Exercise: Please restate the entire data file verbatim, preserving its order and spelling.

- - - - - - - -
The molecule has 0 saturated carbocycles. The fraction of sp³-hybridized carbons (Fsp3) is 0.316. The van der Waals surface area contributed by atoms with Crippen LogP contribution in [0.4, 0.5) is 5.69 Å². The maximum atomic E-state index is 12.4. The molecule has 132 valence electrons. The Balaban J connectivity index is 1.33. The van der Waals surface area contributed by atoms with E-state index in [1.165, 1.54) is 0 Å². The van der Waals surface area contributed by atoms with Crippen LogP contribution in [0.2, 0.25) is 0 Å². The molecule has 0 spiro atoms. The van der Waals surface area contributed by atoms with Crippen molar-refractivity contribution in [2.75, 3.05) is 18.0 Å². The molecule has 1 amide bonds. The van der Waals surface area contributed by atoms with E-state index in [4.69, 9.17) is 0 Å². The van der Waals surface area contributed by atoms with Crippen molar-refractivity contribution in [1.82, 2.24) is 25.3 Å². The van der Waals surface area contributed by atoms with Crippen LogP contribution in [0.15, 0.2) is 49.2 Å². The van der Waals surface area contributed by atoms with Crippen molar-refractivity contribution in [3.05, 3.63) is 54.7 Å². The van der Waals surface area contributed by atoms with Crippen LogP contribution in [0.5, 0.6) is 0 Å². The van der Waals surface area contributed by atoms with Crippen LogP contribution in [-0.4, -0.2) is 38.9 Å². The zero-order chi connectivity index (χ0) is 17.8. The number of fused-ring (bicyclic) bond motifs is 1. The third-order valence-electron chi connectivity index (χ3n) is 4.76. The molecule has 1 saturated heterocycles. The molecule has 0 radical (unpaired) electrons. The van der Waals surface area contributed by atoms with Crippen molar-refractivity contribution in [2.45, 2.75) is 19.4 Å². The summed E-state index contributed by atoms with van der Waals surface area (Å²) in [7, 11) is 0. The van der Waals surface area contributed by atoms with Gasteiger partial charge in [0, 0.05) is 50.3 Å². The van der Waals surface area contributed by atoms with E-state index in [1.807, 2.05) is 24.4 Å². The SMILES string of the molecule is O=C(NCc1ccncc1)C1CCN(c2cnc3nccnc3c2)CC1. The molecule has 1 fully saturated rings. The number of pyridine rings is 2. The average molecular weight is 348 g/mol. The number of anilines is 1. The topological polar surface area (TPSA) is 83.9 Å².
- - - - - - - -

The molecule has 0 saturated carbocycles. The fraction of sp³-hybridized carbons (Fsp3) is 0.316. The van der Waals surface area contributed by atoms with Crippen LogP contribution in [0.4, 0.5) is 5.69 Å². The maximum atomic E-state index is 12.4. The molecule has 132 valence electrons. The Balaban J connectivity index is 1.33. The van der Waals surface area contributed by atoms with E-state index in [1.165, 1.54) is 0 Å². The van der Waals surface area contributed by atoms with Crippen LogP contribution in [0.2, 0.25) is 0 Å². The molecule has 0 spiro atoms. The van der Waals surface area contributed by atoms with Crippen molar-refractivity contribution in [2.75, 3.05) is 18.0 Å². The molecule has 1 amide bonds. The van der Waals surface area contributed by atoms with E-state index in [4.69, 9.17) is 0 Å². The van der Waals surface area contributed by atoms with Crippen molar-refractivity contribution in [1.82, 2.24) is 25.3 Å². The van der Waals surface area contributed by atoms with Crippen LogP contribution in [0.15, 0.2) is 49.2 Å². The van der Waals surface area contributed by atoms with Crippen molar-refractivity contribution in [3.05, 3.63) is 54.7 Å². The van der Waals surface area contributed by atoms with Crippen LogP contribution in [0.5, 0.6) is 0 Å². The van der Waals surface area contributed by atoms with Crippen LogP contribution in [-0.4, -0.2) is 38.9 Å². The zero-order chi connectivity index (χ0) is 17.8. The number of fused-ring (bicyclic) bond motifs is 1. The third-order valence-electron chi connectivity index (χ3n) is 4.76. The molecule has 1 saturated heterocycles. The molecule has 0 radical (unpaired) electrons. The van der Waals surface area contributed by atoms with Crippen molar-refractivity contribution in [2.45, 2.75) is 19.4 Å². The summed E-state index contributed by atoms with van der Waals surface area (Å²) in [7, 11) is 0. The van der Waals surface area contributed by atoms with Gasteiger partial charge in [0, 0.05) is 50.3 Å². The van der Waals surface area contributed by atoms with E-state index in [1.807, 2.05) is 24.4 Å². The SMILES string of the molecule is O=C(NCc1ccncc1)C1CCN(c2cnc3nccnc3c2)CC1. The molecule has 1 fully saturated rings. The number of pyridine rings is 2. The average molecular weight is 348 g/mol. The number of anilines is 1. The topological polar surface area (TPSA) is 83.9 Å².